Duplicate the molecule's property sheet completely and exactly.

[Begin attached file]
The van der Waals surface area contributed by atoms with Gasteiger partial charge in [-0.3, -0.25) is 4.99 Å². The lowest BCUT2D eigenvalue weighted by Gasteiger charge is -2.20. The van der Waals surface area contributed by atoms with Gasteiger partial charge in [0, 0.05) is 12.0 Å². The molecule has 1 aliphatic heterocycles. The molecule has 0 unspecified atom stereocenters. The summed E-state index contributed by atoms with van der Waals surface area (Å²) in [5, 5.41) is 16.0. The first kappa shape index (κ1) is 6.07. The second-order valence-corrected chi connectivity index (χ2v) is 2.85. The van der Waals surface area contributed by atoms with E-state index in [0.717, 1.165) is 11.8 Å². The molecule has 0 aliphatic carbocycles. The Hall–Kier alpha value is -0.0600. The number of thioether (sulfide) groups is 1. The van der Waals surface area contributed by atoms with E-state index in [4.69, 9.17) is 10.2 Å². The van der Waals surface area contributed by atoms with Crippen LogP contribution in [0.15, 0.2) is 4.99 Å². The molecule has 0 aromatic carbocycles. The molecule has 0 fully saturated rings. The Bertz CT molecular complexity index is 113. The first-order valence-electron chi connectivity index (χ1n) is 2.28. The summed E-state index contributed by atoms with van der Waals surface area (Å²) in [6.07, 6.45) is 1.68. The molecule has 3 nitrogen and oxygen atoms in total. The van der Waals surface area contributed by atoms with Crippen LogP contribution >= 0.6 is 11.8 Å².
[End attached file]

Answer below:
The van der Waals surface area contributed by atoms with Gasteiger partial charge in [-0.3, -0.25) is 4.99 Å². The lowest BCUT2D eigenvalue weighted by Gasteiger charge is -2.20. The van der Waals surface area contributed by atoms with Gasteiger partial charge in [0, 0.05) is 12.0 Å². The molecule has 1 aliphatic heterocycles. The molecule has 0 unspecified atom stereocenters. The summed E-state index contributed by atoms with van der Waals surface area (Å²) in [5, 5.41) is 16.0. The first kappa shape index (κ1) is 6.07. The second-order valence-corrected chi connectivity index (χ2v) is 2.85. The van der Waals surface area contributed by atoms with E-state index in [0.717, 1.165) is 11.8 Å². The molecule has 0 aliphatic carbocycles. The Hall–Kier alpha value is -0.0600. The number of thioether (sulfide) groups is 1. The van der Waals surface area contributed by atoms with E-state index in [4.69, 9.17) is 10.2 Å². The van der Waals surface area contributed by atoms with Crippen LogP contribution in [0.15, 0.2) is 4.99 Å². The molecule has 0 aromatic carbocycles. The molecule has 0 fully saturated rings. The Bertz CT molecular complexity index is 113. The first-order valence-electron chi connectivity index (χ1n) is 2.28. The summed E-state index contributed by atoms with van der Waals surface area (Å²) in [6.07, 6.45) is 1.68. The molecule has 3 nitrogen and oxygen atoms in total. The van der Waals surface area contributed by atoms with Crippen LogP contribution >= 0.6 is 11.8 Å².